Out-Law News | 03 Apr 2014 | 7:47 am | 1 min. read
The Financial Times said that if government decided to press ahead with the changes, the relevant legislation would be included within an Infrastructure Bill to be announced as part of this year's legislative programme during the Queen's Speech.
The FT said that any change would be a boost to the UK's nascent shale gas industry, as it would prevent environmental groups from using the law of trespass to block exploration.
Shale gas is natural gas trapped within shale formations at significant depths below ground. It has become an increasingly important source of natural gas in the US, particularly over the past decade, where a combination of drilling and 'fracking' involves pumping water at high pressure into shale rock to create narrow fractures through which trapped gas can flow out and be captured.
Under the 1934 Petroleum (Production) Act, onshore oil and gas on UK soil belongs to the Crown rather than to the landowner, as is the case in the US. Exploration licences do not include any rights of access, and so developers must also obtain planning permissions and permission from the landowner before they can carry out any exploration work.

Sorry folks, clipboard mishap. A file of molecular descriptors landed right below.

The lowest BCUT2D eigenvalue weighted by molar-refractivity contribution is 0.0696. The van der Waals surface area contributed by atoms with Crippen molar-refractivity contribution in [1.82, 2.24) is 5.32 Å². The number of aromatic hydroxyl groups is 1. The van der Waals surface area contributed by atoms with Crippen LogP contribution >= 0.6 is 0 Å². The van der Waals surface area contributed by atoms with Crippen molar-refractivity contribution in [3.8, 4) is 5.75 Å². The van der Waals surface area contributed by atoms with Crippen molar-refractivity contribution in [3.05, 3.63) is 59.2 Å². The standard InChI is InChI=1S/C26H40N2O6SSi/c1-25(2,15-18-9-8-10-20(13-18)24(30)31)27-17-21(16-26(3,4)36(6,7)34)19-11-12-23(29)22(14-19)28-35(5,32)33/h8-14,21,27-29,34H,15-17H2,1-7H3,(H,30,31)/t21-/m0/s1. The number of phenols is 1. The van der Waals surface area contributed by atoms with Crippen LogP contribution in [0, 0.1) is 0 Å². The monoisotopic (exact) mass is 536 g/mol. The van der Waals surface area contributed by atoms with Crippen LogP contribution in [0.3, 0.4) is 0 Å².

Property law expert Melissa Thompson of Pinsent Masons, the law firm behind Out-Law.com, said that any proposals making it easier for shale gas developers to acquire the necessary land rights would be "very welcome".
"The fragmented regulation process which exists at present means that access rights need to be dealt with and obtained quite separately to any licence permitting the exploration of shale gas under the 1998 Petroleum Act and other consents," she said. "In most cases, land rights have to be acquired through negotiation directly between landowners and shale gas developers. The current state of affairs is unsatisfactory and reform of the law of trespass, insofar as it applies to land and access rights in the context of shale gas development could significantly assist in this regard," she said.